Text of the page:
Apart from the potato wedges, one can create a variety of dishes with the potato, although the recipes vary from region to region and based on family tradition. This includes the potato salad, which goes excellent with every meat dish provided in Germany, period.  While I enjoy the family recipe handed down to me by my late grandmother, where we have potatoes with radishes, peppers, corn and mayonaise, many Germans prefer potato salad with a combination of pickles (gehrkins), red cabbage, bacon and onions. A little dash of vinegar (Essig) and you have a world champion side dish. Also common is the Kartoffelpuffer. It is the pancake version of the tater-tots, which can be served with sour creme and apple sauce. Like in the States, the mashed potatoes is a common side dish here in Germany, best served with onions and with a meat product, especially liver. And one can never go wrong with broiled (roasted) potatoes, especially if you live in Schleswig-Holstein, where roasted potatoes with bacon and onions go great with either Sauerfleisch or fish.  Boiled potatoes can replace the typical cold plate (with bread) and can be eaten with whatever fixing you like, except for fresh produce. 😉  Hotdish, green eggs and red spuds, beef stew with potties and what not, if you can think it, you can cook it.  If someone from Mecklenburg-Pommerania created and patented the McPom (Big Mac with Kartoffelpulver as the bun), it would not be surprising, except it’s doubtful McDonald’s would credit that person for the invention. There is always something behind that smile of Ronald McDonald that turns a person off….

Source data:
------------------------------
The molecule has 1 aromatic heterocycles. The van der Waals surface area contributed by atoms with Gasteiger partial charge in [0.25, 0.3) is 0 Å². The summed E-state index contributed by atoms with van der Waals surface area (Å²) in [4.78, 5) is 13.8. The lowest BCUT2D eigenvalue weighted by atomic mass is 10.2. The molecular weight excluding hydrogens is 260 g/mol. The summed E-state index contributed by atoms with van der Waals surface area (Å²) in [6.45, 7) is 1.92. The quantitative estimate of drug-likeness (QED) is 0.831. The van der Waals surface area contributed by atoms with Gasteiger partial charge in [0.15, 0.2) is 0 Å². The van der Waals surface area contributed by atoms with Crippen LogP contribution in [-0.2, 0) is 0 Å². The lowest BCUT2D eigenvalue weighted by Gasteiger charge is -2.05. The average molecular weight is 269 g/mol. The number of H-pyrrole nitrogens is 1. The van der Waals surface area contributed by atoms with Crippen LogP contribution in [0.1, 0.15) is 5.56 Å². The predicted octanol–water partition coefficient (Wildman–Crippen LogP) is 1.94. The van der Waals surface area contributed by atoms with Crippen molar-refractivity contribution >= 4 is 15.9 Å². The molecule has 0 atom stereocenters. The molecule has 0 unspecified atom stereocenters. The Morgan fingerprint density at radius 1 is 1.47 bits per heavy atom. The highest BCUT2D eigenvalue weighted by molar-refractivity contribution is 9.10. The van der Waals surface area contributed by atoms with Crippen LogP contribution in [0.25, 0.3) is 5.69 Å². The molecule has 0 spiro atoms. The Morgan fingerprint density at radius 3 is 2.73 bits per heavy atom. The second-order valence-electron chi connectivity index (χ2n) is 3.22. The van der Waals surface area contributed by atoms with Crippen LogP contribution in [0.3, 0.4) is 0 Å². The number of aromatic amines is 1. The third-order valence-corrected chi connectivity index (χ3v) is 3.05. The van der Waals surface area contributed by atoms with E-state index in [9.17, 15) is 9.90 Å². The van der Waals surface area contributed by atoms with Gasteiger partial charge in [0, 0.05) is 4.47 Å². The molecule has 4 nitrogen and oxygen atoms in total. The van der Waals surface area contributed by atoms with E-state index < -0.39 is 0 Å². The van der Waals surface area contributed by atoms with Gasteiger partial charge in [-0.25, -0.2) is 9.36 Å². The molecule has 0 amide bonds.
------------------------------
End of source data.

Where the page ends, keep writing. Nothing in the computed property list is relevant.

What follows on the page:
Going back to the teacher example, the fried potato wedges with homemade remoulade and honey-lemon mayonaise is typical for the region of Thuringia, together with Kartoffelpuffer and the potato restaurants (think Kartoffelhaus in Jena). But the teacher didn’t care about it. He has tried it before and has been a regular customer of the fast food stop for over a couple years. The spuds are good and filling. And they are a perfect substitute to the typical Big Mac, fries and Coke, as they are typical for an American fast food restaurant. But in either case, the wedges are one of the typical potato entrées one can find in Germany. But unlike the family recipes at home, the different potato entrées vary by region in Germany, which means one should try a different local specialty when visiting the regions, whether they are in Schleswig-Holstein, Thuringia, Bavaria or even Baden Württemberg. Each one has its own specialty…..


…and in this case, together with a cup of coffee needed before the next class, a different taste! Mmmmmm……. lecker! :-)

Check out the guide to various potato recipes by clicking here.

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Genre of the Week: Bornholmer Strasse- A Tribute to Günter Schabowski

Günter Schabowski speaking at Alexanderplatz in Berlin on 4 November, 1989, five days before the opening of the Berlin Wall, which he authorized. Photo courtesy of the German Bundesarchiv, public domain: https://commons.wikimedia.org/wiki/File:Bundesarchiv_Bild_183-1989-1104-041,_Berlin,_Demonstration,_Rede_G%C3%BCnter_Schabowski.jpg